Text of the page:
As Committee on United Nations Charter Opens 2013 Session, Delegations Weigh Effectiveness, Impact of Sanctions

19 February 2013
L/3203

As Committee on United Nations Charter Opens 2013 Session, Delegations Weigh Effectiveness, Impact of Sanctions

19 February 2013
General Assembly
L/3203
Department of Public Information • News and Media Division • New York

Committee on Charter

and United Nations Role

268th Meeting (AM)

As Committee on United Nations Charter Opens 2013 Session,

 

Delegations Weigh Effectiveness, Impact of Sanctions

 

The Special Committee on the Charter of the United Nations and on the Strengthening of the Role of the Organization opened its 2013 session today, as delegates wrestled with ways to improve its efficiency and productivity, including by re-evaluating which Government proposals for organizational reform it should — and should not — consider.

In opening remarks, Chair Jean-Francis Régis Zinsou ( Benin) — who was elected by acclamation today — said that, despite recent disagreement over agenda items, the Special Committee had already enhanced the legal basis of the United Nations, most notably through its work to elaborate the Manila Declaration on the Peaceful Settlement of International Disputes, approved by the General Assembly in 1982.  He also pointed to the Special Committee’s role in the implementation of the Repertory of Practice of United Nations Organs — a legal analysis of decisions taken — and the Repertoire of the Practice of the Security Council, a constitutional and procedural guide to the Council’s proceedings since 1946.

Moreover, he said the Special Committee’s work had fuelled debate in other United Nations forums, especially the Security Council, which had shifted away from using comprehensive sanctions towards more targeted measures.  “This is a significant development,” he said, noting that questions were left open about the Charter’s application in relation to assistance to affected third States.  The Special Committee should continue to consider proposals in that regard.  Going forward, it also should assist the Assembly and the Council in the improvement of their working methods, and to consider ways to enhance its own such methods.

In the ensuing debate, delegates outlined their positions on maintenance of international peace and security – chiefly the application of sanctions and assistance to third States – among the salient issues facing the Special Committee, which also included dispute settlement, working methods and the identification of new subjects.

Some speakers viewed as positive the Council’s shift towards the use of targeted sanctions, which they said showed that such measures could be used in ways that minimized their impact on civilians and third parties.  The European Union’s delegate noted that the unintended adverse impacts on non-targeted countries had declined.  No official appeals by third States had been conveyed to the Department of Economic and Social Affairs since June 2003.

Yet that did not mean the Special Committee should eliminate an agenda item on that topic, said Cuba’s delegate on behalf of the Community of Latin American and Caribbean States.  The nature of the Charter provisions related to third party assistance was preventive.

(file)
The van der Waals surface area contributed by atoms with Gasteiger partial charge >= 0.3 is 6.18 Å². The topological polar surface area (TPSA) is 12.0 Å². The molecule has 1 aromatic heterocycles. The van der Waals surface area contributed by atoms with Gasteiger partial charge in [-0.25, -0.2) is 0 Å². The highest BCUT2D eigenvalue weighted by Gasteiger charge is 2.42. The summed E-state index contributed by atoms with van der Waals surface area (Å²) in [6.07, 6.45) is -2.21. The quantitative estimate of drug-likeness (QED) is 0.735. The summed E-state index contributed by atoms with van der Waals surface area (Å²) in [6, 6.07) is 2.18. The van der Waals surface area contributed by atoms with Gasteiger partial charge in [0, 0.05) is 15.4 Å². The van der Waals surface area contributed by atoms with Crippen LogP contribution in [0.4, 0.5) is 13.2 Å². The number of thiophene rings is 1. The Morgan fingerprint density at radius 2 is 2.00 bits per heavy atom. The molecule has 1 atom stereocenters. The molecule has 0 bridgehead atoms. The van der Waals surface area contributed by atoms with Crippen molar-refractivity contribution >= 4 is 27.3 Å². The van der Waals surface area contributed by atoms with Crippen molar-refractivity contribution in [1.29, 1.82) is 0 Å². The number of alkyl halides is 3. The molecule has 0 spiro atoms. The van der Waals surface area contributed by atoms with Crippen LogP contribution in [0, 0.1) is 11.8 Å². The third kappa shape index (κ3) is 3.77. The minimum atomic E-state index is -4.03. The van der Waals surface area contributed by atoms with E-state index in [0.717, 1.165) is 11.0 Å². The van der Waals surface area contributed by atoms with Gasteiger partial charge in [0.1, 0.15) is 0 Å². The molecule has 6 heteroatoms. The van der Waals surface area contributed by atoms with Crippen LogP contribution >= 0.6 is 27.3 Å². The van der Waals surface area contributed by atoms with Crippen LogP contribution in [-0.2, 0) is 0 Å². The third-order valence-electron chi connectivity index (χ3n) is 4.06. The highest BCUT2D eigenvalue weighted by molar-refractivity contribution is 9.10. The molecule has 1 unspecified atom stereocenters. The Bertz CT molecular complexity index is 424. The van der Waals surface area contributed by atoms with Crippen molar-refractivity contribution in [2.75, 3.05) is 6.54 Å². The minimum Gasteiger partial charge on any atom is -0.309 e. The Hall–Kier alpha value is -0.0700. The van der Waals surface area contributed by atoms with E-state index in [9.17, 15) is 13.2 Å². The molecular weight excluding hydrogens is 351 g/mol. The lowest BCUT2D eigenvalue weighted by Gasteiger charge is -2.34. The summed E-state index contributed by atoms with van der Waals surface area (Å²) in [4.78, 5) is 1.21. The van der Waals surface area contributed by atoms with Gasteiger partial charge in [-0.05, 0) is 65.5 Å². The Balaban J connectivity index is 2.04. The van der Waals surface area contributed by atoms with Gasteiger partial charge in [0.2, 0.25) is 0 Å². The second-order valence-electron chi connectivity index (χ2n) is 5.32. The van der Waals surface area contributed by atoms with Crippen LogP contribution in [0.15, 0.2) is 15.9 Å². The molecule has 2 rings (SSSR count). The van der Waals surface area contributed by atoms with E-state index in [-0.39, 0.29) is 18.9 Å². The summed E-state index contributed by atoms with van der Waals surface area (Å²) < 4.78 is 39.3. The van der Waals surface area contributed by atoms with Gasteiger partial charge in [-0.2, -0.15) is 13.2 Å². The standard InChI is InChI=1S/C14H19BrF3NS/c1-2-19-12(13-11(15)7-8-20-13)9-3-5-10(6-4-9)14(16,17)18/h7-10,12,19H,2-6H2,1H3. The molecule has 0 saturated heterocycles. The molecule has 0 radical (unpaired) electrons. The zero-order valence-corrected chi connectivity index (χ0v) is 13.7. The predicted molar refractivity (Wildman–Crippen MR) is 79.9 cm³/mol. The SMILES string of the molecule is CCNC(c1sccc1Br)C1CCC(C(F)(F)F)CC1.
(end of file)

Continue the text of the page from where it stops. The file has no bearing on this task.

Still others emphasized that sanctions were “blunt instruments” whose use raised ethical questions about whether suffering inflicted on vulnerable groups was a legitimate means of exerting pressure.  Iran’s delegate, on behalf of the Non-Aligned Movement, said their objective should be clearly defined, based on tenable legal grounds, carried out only during a specific time frame and lifted as soon as objectives had been achieved.

Proposals before the Special Committee also received intense scrutiny, with some speakers pointing out that many of the issues contained therein had already been addressed elsewhere in the United Nations.  They urged rationalizing the Special Committee’s work.  Others, however, emphasized that the Special Committee should be open to discussing all proposals, especially when they carried legal implications for compliance with the Charter.  That included one concerning a request for an International Court of Justice advisory opinion on the legal consequences of use of force without Security Council consent.

Several delegates also focused on updating the Reparatory and the Repertoire, with Egypt’s delegate calling on the Secretary-General to finish all volumes of the Repertoire and publish both documents in all official United Nations languages.

Also today, the Special Committee elected Aleksas Dambrauskas (Lithuania), from the Eastern European States Group, as Vice-Chair, with Mr. Zinzou encouraging the Latin American and Western European Groups to nominate candidates for the remaining two Vice-Chair positions.  Riaz Abdul Razak ( Malaysia), from the Asian States Group, was elected as Rapporteur.

Also speaking today were the representatives of Cuba (in national capacity), Republic of Korea, Syria,Democratic People’s Republic of Korea, South Africa, Nicaragua, China and Iran (in national capacity).

Speaking in exercise of the right of reply, the representative of the Republic of Korea said the Special Committee was not the proper forum to discuss issues raised by the Democratic People’s Republic of Korea, who also exercised his right of reply, again voicing concern over the existence of the “UN Command” in his region.

The session, which will run until 27 February, will reconvene at 10 a.m. Wednesday, 20 February, to consider topics relating to maintenance of international peace and security.

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For information media • not an official record
For information media. Not an official record.